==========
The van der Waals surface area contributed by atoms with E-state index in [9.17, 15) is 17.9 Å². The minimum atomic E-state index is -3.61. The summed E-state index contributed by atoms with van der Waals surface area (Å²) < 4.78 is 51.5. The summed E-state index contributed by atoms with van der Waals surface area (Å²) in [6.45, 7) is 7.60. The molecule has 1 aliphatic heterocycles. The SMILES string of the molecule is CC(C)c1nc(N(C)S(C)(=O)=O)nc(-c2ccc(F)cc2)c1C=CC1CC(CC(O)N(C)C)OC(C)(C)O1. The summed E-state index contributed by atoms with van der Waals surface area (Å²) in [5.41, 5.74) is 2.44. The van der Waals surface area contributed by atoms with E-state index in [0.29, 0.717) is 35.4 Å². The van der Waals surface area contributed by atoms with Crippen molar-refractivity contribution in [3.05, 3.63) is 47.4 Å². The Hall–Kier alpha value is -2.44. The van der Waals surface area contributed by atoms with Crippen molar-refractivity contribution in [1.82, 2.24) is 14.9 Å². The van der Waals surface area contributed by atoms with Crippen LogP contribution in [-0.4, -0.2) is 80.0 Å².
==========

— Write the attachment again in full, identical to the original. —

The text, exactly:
The van der Waals surface area contributed by atoms with E-state index in [9.17, 15) is 17.9 Å². The minimum atomic E-state index is -3.61. The summed E-state index contributed by atoms with van der Waals surface area (Å²) < 4.78 is 51.5. The summed E-state index contributed by atoms with van der Waals surface area (Å²) in [6.45, 7) is 7.60. The molecule has 1 aliphatic heterocycles. The SMILES string of the molecule is CC(C)c1nc(N(C)S(C)(=O)=O)nc(-c2ccc(F)cc2)c1C=CC1CC(CC(O)N(C)C)OC(C)(C)O1. The summed E-state index contributed by atoms with van der Waals surface area (Å²) in [5.41, 5.74) is 2.44. The van der Waals surface area contributed by atoms with E-state index in [0.29, 0.717) is 35.4 Å². The van der Waals surface area contributed by atoms with Crippen molar-refractivity contribution in [3.05, 3.63) is 47.4 Å². The Hall–Kier alpha value is -2.44. The van der Waals surface area contributed by atoms with Crippen molar-refractivity contribution in [1.82, 2.24) is 14.9 Å². The van der Waals surface area contributed by atoms with Crippen LogP contribution in [-0.4, -0.2) is 80.0 Å².